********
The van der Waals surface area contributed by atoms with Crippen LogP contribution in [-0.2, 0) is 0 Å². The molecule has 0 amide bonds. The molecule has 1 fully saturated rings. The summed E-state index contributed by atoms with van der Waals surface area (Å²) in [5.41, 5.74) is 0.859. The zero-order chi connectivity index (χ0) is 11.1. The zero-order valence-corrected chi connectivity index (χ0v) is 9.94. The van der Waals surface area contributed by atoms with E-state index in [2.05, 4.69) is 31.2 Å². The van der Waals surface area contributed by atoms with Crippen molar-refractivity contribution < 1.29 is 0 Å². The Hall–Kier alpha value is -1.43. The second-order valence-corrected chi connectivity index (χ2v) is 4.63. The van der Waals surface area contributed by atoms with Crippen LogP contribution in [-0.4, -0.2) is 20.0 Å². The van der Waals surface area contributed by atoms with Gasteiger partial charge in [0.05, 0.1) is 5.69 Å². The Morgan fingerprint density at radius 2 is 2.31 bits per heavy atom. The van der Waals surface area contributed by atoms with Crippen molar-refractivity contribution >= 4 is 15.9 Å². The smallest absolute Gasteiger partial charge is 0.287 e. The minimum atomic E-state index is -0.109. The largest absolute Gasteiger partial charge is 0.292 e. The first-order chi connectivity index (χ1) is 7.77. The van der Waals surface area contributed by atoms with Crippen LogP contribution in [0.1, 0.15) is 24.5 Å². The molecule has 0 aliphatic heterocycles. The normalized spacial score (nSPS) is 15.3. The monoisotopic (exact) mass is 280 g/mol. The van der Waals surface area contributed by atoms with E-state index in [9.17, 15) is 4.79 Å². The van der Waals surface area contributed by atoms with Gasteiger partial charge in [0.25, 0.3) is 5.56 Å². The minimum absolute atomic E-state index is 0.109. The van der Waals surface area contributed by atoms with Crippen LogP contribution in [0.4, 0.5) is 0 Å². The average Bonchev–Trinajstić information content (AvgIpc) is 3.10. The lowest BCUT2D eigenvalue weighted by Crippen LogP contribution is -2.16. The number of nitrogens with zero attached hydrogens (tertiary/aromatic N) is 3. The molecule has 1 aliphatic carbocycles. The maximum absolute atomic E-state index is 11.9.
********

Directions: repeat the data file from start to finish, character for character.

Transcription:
The van der Waals surface area contributed by atoms with Crippen LogP contribution in [-0.2, 0) is 0 Å². The molecule has 0 amide bonds. The molecule has 1 fully saturated rings. The summed E-state index contributed by atoms with van der Waals surface area (Å²) in [5.41, 5.74) is 0.859. The zero-order chi connectivity index (χ0) is 11.1. The zero-order valence-corrected chi connectivity index (χ0v) is 9.94. The van der Waals surface area contributed by atoms with E-state index in [2.05, 4.69) is 31.2 Å². The van der Waals surface area contributed by atoms with Crippen molar-refractivity contribution < 1.29 is 0 Å². The Hall–Kier alpha value is -1.43. The second-order valence-corrected chi connectivity index (χ2v) is 4.63. The van der Waals surface area contributed by atoms with Crippen LogP contribution in [-0.4, -0.2) is 20.0 Å². The van der Waals surface area contributed by atoms with Gasteiger partial charge in [0.05, 0.1) is 5.69 Å². The Morgan fingerprint density at radius 2 is 2.31 bits per heavy atom. The van der Waals surface area contributed by atoms with Crippen molar-refractivity contribution >= 4 is 15.9 Å². The smallest absolute Gasteiger partial charge is 0.287 e. The minimum atomic E-state index is -0.109. The largest absolute Gasteiger partial charge is 0.292 e. The first-order chi connectivity index (χ1) is 7.77. The van der Waals surface area contributed by atoms with Crippen LogP contribution in [0.1, 0.15) is 24.5 Å². The molecule has 0 aliphatic heterocycles. The normalized spacial score (nSPS) is 15.3. The monoisotopic (exact) mass is 280 g/mol. The van der Waals surface area contributed by atoms with E-state index in [9.17, 15) is 4.79 Å². The van der Waals surface area contributed by atoms with Gasteiger partial charge in [0.25, 0.3) is 5.56 Å². The minimum absolute atomic E-state index is 0.109. The van der Waals surface area contributed by atoms with Crippen LogP contribution in [0.4, 0.5) is 0 Å². The average Bonchev–Trinajstić information content (AvgIpc) is 3.10. The lowest BCUT2D eigenvalue weighted by Crippen LogP contribution is -2.16. The number of nitrogens with zero attached hydrogens (tertiary/aromatic N) is 3. The molecule has 1 aliphatic carbocycles. The maximum absolute atomic E-state index is 11.9.